Following After four years' uneasy peace, civil war again broke out in September 1459 when the Yorkist Earl of Salisbury fought off a royal ambush at the Battle of Blore Heath, but was then, along with York and his supporters, driven into exile by the King's army.[97] Mowbray took neither side, but with the Yorkists exiled, when a parliament was called at Coventry, Mowbray attended. Here the Yorkists were attainted,[98] and on 11 December 1459 Mowbray took an oath of loyalty to keep Henry VI on the throne.[6][note 21] He received a number of royal commissions in the final months of Lancastrian rule.[100]

The Nevilles and the Earl of march had spent their exile in Calais, while York and his other son, Edmund, Earl of Rutland, retired to Dublin. The Neviiles returned to England first: they landed at Sandwich, Kent, in late June 1460. They were soon admitted into London, from where they could plan their assault on the King's army, which was based in Northampton. On 10 July the Yorkist army under Warwick and March defeated the royalist army at the Battle of Northampton, and once again the King was captured.[101][102] Of Mowbray's activity, Colin Richmond says that he "is more likely to have observed from a safe distance than participated" in it.[6]

York himself returned from exile in October 1460; much to the consternation of his allies, he almost immediately claimed the throne.[103] Mowbray's attitude to this is uncertain, as the chroniclers omit mention of him. What is clear is that at some point between the Yorkists' return from exile in June and early December, Mowbray threw in his lot with them.[104] The precise cause of Mowbray's change of loyalties remains unknown. Colin Richmond argues that the Lancastrian defeat at Northampton in June 1460 was fundamental, and Mowbray lost friends and colleagues. It is also possible that King Henry's capture there encouraged him to desert the King.[6] Christine Carpenter puts it down almost solely to Mowbray's failure to improve his position in Norfolk under Henry,[100] while Castor points to the October 1460 Yorkist parliament being the turning point for Mowbray: possibly he believed that the attempted settlement contained in the Act of Accord was the best possible outcome.[105]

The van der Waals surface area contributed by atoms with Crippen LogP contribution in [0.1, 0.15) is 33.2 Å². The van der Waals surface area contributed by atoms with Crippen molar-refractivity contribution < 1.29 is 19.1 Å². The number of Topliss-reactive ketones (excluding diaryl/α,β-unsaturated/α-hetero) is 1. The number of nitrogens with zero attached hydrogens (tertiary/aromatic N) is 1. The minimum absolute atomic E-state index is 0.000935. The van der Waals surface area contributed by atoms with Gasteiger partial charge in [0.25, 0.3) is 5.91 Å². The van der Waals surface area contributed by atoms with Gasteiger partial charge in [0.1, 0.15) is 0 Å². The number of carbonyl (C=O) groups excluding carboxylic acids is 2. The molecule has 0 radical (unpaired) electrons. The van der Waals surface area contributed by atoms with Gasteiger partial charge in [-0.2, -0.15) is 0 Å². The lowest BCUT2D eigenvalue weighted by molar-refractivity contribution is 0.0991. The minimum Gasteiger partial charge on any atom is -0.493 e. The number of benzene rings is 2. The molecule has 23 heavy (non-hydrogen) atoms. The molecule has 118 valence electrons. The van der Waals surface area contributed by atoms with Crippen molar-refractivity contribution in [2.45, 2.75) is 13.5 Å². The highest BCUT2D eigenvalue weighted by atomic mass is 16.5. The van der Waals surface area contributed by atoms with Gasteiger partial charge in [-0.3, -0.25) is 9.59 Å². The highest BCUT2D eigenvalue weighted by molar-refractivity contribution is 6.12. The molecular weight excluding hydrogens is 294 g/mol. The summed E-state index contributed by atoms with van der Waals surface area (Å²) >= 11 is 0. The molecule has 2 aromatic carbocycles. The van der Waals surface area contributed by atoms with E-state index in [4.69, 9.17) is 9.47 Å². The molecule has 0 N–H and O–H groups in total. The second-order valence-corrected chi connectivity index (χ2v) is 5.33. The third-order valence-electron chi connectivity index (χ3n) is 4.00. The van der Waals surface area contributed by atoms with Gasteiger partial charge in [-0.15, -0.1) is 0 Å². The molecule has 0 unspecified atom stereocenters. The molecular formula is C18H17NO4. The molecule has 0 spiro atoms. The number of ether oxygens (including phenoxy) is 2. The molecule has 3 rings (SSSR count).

The King and Queen still had support from much of the nobility, and they withdrew to the north where they commenced a campaign of ravaging York and the Nevilles' estates. This forced York, Salisbury and Rutland to go north on 9 December and suppress the Lancastrians. Mowbray remained in London with Salisbury's and York's sons, the Earls of Warwick and March. York and Salisbury's expedition ended in disaster. Choosing to engage a Lancastrian army outside the duke's castle at Sandal, the Yorkists were crushed at the Battle of Wakefield on 30 December. York Rutland and Salisbury, died in or soon after the battle.[104][106] The Queen's army made its way south, intending to enter London. Mowbray, Warwick, and his brother John Neville, Lord Montagu, marched out of London, intending to intercept the approaching Lancastrians. Mowbray brought King Henry with them.[78] The two armies clashed on 17 February 1461 just outside of St Albans, where the Yorkists were defeated. Abandoning the King to his wife and her supporters, Mowbray and Warwick swiftly retreated to London before the victorious Lancastrian army could reach the city.[107]

Battle of Towton

A map illustrating Mowbray's flank attack at the Battle of Towton
Yorkist and Lancastrian positions at the Battle of Towton, showing the attack of Norfolk's force on the Lancastrian flank.

The Lancastrian army marched on London, but the city refused it entry. On 3 March 1461 Mowbray attended a great council at Baynard's Castle organised small group of Yorkist loyalists, and agreed to offer Edward, Earl of March the throne.[108][109] The following day—indicating the urgency for resolution felt by the Yorkists by this stage[78]— Mowbray was despatched into East Anglia to raise his country "with all diligence to prepare for the war on the party of King Edward".[110] The Lancastrian army had returned to the north where, on 29 March 1461, York and Lancaster met at the Battle of Towton. It was to be one of the longest and bloodiest battles fought on British soil,[111][112][113] and "fought in bitter Yorkshire weather and no less bitter spirit",[114] says Charles Ross. On Mowbray's advice, says Ross,[115] Edward followed the Lancastrian army north with a new army.[114]